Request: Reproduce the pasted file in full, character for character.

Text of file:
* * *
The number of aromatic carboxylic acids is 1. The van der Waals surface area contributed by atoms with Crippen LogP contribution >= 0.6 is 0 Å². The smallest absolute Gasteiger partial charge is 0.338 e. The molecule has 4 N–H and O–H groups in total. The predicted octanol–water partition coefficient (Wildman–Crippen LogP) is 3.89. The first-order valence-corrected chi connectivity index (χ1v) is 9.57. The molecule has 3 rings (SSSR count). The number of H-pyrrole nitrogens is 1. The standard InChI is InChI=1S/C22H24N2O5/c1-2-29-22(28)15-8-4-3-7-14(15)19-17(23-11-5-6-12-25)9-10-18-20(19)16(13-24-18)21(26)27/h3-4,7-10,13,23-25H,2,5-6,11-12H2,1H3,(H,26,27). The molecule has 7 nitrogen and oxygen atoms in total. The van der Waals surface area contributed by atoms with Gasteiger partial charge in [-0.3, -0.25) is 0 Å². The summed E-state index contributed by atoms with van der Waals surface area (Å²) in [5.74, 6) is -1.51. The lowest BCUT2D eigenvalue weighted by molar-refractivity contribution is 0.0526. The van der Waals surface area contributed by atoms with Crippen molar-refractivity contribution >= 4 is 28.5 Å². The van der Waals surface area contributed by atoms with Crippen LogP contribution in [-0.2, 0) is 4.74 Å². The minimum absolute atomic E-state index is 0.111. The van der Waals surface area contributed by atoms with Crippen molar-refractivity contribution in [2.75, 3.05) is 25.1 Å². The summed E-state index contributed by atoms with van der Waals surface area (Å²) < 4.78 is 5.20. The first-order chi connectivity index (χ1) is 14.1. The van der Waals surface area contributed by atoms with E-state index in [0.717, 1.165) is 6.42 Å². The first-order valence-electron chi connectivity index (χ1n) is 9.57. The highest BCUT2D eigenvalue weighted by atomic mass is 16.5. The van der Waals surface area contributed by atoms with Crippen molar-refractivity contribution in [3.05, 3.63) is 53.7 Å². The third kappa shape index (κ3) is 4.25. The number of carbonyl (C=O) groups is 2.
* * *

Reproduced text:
The number of aromatic carboxylic acids is 1. The van der Waals surface area contributed by atoms with Crippen LogP contribution >= 0.6 is 0 Å². The smallest absolute Gasteiger partial charge is 0.338 e. The molecule has 4 N–H and O–H groups in total. The predicted octanol–water partition coefficient (Wildman–Crippen LogP) is 3.89. The first-order valence-corrected chi connectivity index (χ1v) is 9.57. The molecule has 3 rings (SSSR count). The number of H-pyrrole nitrogens is 1. The standard InChI is InChI=1S/C22H24N2O5/c1-2-29-22(28)15-8-4-3-7-14(15)19-17(23-11-5-6-12-25)9-10-18-20(19)16(13-24-18)21(26)27/h3-4,7-10,13,23-25H,2,5-6,11-12H2,1H3,(H,26,27). The molecule has 7 nitrogen and oxygen atoms in total. The van der Waals surface area contributed by atoms with Gasteiger partial charge in [-0.3, -0.25) is 0 Å². The summed E-state index contributed by atoms with van der Waals surface area (Å²) in [5.74, 6) is -1.51. The lowest BCUT2D eigenvalue weighted by molar-refractivity contribution is 0.0526. The van der Waals surface area contributed by atoms with Crippen molar-refractivity contribution >= 4 is 28.5 Å². The van der Waals surface area contributed by atoms with Crippen LogP contribution in [-0.2, 0) is 4.74 Å². The minimum absolute atomic E-state index is 0.111. The van der Waals surface area contributed by atoms with Crippen molar-refractivity contribution in [2.75, 3.05) is 25.1 Å². The summed E-state index contributed by atoms with van der Waals surface area (Å²) < 4.78 is 5.20. The first-order chi connectivity index (χ1) is 14.1. The van der Waals surface area contributed by atoms with E-state index in [0.717, 1.165) is 6.42 Å². The first-order valence-electron chi connectivity index (χ1n) is 9.57. The highest BCUT2D eigenvalue weighted by atomic mass is 16.5. The van der Waals surface area contributed by atoms with Crippen molar-refractivity contribution in [3.05, 3.63) is 53.7 Å². The third kappa shape index (κ3) is 4.25. The number of carbonyl (C=O) groups is 2.